This scam keeps reoccurring around the country and people still are falling victim to it. It starts when you receive an email from a purported hit man who informs you that he has been hired by someone you know to kill you. However, the hit man then tells you that he will refrain from killing you if you pay him a sum of money. In the past the amount has ranged from $80,000 to $150,000. Not only is this a scam, but the FBI has traced many of these emails to Eastern Europe, far from where you may live.
If you get one of these emails contact the FBI and the Internet Crime Complain Center at www.ic3.gov.
The tremendous popularity of eBay, the Internet auction website has made it a frequent target of scammers. One of the more common scams that keeps occurring involves the receipt by the victim of an email purporting to be from PayPal informing you that there has been a computer problem and that you need to log on to your account to confirm your personal information in order to keep your eBay account operational. The link provided in the email to connect you to PayPal’s website is an excellent example of phishing because although the website to which you go to if you click on the link looks like eBay, it is a phony website that exists merely to harvest your personal information if you provide it to the scammer.
If you ever get such an email and you are tempted to respond, merely contact eBay independently rather than by clicking on the address provided in the email.
Malware is the term for malicious software that you unwittingly download on your computer when you click on links in emails from scammers or fall prey to phishing and download the program from a phony website to which you were lured in the belief that it was a legitimate website.
One of the most common and dangerous types of malware is the keystroke logging program which is often referred to as a Trojan horse. Once this malware is installed on your computer, the scammer is able to access all of the information on your computer and can provide the scammer with access to your bank accounts, credit cards, brokerage accounts or any other information that is contained on your computer.
Never click on links unless you are absolutely sure it is legitimate. Also make sure you have an operating firewall on your computer and your computer security software is up to date.
Smishing is similar to phishing on your computer, but this time the scammers message comes as a text message on your cell phone. Often it comes purportedly from your bank telling you that your account has been frozen and then asks you to provide personal information or your account will be frozen. Smishing is also used by scammers, particularly during the holidays to appear to provide free coupons or free coupons.
Never respond to a smishing message. By so doing you only succeed in telling the scammer that you are out there. Never provide personal information in response to a text message from anyone. If you believe the message may be legitimate, contact the entity at a telephone number or website that you know is accurate. Don’t download coupons from emails or text messages. Again, if you think it may be legitimate, go to the website of the company that you know is legitimate and download the coupons there.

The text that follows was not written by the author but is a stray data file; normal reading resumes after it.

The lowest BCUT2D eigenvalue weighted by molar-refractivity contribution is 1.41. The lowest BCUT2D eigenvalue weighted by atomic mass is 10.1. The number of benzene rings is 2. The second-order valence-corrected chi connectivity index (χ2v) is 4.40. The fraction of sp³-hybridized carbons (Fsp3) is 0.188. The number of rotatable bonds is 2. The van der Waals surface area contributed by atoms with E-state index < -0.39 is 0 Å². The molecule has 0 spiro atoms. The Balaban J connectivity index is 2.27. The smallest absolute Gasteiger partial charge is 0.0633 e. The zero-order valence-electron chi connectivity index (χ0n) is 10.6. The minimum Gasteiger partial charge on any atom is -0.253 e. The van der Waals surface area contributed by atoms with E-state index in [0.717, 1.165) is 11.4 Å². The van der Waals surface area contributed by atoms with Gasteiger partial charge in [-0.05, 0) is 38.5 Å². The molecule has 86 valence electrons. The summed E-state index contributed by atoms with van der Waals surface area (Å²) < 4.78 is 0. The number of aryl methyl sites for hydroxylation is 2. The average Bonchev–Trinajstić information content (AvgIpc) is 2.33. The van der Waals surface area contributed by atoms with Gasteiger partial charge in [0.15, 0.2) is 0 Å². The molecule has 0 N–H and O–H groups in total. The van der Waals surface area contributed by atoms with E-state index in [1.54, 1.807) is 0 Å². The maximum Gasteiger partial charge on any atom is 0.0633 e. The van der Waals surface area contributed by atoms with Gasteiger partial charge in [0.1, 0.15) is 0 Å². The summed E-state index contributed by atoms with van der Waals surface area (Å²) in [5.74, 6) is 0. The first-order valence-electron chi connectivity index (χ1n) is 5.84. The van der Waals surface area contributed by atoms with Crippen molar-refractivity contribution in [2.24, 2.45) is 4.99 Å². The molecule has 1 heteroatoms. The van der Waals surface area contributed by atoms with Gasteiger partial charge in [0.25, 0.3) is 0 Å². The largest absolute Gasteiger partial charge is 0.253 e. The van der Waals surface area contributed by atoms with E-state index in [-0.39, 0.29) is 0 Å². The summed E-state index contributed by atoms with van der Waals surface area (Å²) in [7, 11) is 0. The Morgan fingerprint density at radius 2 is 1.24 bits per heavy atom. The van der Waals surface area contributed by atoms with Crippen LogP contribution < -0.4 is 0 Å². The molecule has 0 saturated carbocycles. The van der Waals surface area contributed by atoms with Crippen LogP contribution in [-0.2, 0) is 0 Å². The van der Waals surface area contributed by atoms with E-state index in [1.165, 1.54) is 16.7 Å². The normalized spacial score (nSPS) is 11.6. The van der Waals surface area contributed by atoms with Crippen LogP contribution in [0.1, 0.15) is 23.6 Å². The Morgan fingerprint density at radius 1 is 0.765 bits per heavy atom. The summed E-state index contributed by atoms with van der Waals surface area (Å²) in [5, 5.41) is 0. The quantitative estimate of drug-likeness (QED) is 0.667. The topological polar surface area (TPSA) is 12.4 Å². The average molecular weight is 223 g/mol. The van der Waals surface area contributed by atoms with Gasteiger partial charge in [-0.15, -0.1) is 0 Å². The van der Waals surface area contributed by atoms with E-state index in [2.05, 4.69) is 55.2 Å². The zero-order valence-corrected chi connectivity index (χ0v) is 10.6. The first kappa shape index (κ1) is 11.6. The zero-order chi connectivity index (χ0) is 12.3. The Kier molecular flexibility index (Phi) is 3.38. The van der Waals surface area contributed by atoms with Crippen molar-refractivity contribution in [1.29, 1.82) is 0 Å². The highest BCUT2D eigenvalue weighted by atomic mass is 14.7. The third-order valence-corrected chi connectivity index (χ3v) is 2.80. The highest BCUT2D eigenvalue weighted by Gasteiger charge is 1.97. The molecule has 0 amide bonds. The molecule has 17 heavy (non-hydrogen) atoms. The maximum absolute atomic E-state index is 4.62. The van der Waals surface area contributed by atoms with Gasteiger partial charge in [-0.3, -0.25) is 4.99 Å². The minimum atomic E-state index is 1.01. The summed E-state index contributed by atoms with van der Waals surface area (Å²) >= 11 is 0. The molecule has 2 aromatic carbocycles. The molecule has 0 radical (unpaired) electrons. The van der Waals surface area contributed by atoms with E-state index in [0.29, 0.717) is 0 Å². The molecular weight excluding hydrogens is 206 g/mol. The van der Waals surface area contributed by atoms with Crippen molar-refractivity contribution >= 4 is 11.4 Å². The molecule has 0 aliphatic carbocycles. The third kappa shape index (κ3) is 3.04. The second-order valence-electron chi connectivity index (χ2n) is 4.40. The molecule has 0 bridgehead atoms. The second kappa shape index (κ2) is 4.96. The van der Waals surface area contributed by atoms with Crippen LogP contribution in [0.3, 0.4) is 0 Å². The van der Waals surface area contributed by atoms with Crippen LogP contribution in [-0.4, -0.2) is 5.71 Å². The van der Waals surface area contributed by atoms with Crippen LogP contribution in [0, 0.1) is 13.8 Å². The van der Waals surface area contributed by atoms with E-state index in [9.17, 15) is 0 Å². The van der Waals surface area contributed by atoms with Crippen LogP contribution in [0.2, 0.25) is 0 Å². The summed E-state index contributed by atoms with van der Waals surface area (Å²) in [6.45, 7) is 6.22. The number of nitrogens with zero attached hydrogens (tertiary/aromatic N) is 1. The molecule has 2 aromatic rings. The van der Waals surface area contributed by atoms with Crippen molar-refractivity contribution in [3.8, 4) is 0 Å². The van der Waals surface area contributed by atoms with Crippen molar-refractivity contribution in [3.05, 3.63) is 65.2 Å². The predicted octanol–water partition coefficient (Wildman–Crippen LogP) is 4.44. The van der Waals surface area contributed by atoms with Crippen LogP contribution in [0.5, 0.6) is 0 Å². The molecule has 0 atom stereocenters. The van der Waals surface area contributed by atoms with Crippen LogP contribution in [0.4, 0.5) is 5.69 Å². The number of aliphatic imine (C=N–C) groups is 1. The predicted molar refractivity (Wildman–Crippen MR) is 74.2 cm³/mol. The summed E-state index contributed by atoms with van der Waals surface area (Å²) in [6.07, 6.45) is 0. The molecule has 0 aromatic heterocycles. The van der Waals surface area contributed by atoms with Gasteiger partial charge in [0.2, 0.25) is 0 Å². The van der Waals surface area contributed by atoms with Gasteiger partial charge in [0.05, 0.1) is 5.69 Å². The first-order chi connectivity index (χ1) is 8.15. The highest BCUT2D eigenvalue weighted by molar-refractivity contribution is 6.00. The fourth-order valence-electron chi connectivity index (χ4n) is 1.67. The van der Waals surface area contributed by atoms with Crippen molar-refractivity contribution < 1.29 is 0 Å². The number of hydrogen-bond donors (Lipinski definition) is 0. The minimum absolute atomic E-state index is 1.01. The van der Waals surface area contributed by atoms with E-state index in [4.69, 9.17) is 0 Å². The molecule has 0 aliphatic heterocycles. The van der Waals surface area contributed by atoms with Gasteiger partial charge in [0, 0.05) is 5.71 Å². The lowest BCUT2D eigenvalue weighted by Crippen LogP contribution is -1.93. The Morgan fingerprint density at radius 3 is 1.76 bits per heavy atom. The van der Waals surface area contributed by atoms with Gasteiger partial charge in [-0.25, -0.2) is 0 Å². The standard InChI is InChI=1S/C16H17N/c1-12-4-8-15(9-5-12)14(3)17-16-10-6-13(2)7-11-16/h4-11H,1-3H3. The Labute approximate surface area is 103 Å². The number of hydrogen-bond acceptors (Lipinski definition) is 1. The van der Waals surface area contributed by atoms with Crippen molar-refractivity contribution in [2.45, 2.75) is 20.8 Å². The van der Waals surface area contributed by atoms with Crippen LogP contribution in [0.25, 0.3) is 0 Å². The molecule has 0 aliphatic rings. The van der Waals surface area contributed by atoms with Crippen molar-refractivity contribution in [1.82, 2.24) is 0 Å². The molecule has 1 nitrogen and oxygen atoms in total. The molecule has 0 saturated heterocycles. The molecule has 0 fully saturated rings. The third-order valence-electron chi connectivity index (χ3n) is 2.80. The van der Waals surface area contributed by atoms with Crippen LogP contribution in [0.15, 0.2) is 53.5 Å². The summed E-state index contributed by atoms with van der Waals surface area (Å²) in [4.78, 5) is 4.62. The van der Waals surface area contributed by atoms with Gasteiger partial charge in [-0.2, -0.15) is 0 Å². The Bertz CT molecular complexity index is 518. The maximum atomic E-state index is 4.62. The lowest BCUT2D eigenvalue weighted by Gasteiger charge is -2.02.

Phishing occurs when an identity thief lures you through a phony email that purports to be from a bank, another legitimate company or even the IRS or other governmental agency to a phony website that looks like the website of that legitimate company, but actually is just a con to entice you into providing personal financial information. Often phishing scams prey upon our fears by telling us that our accounts have been compromised and that if we do not provide verifying information, our accounts will be closed.
Clicking through to the phony websites also carries the risk of unwittingly downloading malware such as keystroke logging programs that once installed on your computer provide the scammer with all of the information found about you on your computer. This information can be used to make you a victim of identity theft or even to empty your bank accounts if you use your computer for online banking.
Never click on a link to a website unless you are totally sure that it is legitimate. Trust me you can’t trust anyone. Even if you receive an email from someone you trust, it may not be from them at all, but rather from someone who has hijacked their email or even if it is from them, they may have, in turn, fallen prey to a scam artist and may be passing along dangerous malware without even knowing it.
Install antiphishing software on your computer to warn you before going to a website that may be tainted. A good, free antiphishing software can be found at www.toolbar.netcraft.com.
Medical identity theft occurs when your medical insurance information becomes compromised. The effects can be tremendously harmful. In addition to the usual damage to your credit for unpaid bills, your medical records may become tainted with the faulty medical information of the identity stealing patient. Your own health care can be jeopardized by receiving improper treatment based upon the medical information of the identity thief that appears on your record. And as difficult as credit reports are to correct following an identity theft, correcting medical records can be next to impossible due to medical privacy laws.
Always review your medical insurance bills carefully to uncover any evidence of medical identity theft as quickly as possible. Ask your physicians what there policy is for data protection as much of medical identity theft has been as the result of an inside job.